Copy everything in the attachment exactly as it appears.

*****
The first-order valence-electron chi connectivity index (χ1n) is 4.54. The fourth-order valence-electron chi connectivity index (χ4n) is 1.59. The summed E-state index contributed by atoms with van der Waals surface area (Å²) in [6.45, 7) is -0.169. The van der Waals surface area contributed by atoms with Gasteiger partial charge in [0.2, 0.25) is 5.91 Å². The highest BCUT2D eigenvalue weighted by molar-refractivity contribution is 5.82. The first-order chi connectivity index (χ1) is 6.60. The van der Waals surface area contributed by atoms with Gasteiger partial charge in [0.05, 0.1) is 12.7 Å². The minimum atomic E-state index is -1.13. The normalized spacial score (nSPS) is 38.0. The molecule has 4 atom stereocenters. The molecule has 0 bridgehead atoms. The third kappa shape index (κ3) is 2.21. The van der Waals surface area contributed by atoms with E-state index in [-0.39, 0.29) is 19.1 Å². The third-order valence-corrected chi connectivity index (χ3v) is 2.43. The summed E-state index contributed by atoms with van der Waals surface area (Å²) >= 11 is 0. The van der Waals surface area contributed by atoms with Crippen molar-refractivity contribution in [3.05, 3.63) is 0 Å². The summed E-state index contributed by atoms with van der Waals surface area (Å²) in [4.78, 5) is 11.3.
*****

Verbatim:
The first-order valence-electron chi connectivity index (χ1n) is 4.54. The fourth-order valence-electron chi connectivity index (χ4n) is 1.59. The summed E-state index contributed by atoms with van der Waals surface area (Å²) in [6.45, 7) is -0.169. The van der Waals surface area contributed by atoms with Gasteiger partial charge in [0.2, 0.25) is 5.91 Å². The highest BCUT2D eigenvalue weighted by molar-refractivity contribution is 5.82. The first-order chi connectivity index (χ1) is 6.60. The van der Waals surface area contributed by atoms with Gasteiger partial charge in [0.05, 0.1) is 12.7 Å². The minimum atomic E-state index is -1.13. The normalized spacial score (nSPS) is 38.0. The molecule has 4 atom stereocenters. The molecule has 0 bridgehead atoms. The third kappa shape index (κ3) is 2.21. The van der Waals surface area contributed by atoms with E-state index in [-0.39, 0.29) is 19.1 Å². The third-order valence-corrected chi connectivity index (χ3v) is 2.43. The summed E-state index contributed by atoms with van der Waals surface area (Å²) >= 11 is 0. The van der Waals surface area contributed by atoms with Crippen molar-refractivity contribution in [3.05, 3.63) is 0 Å². The summed E-state index contributed by atoms with van der Waals surface area (Å²) in [4.78, 5) is 11.3.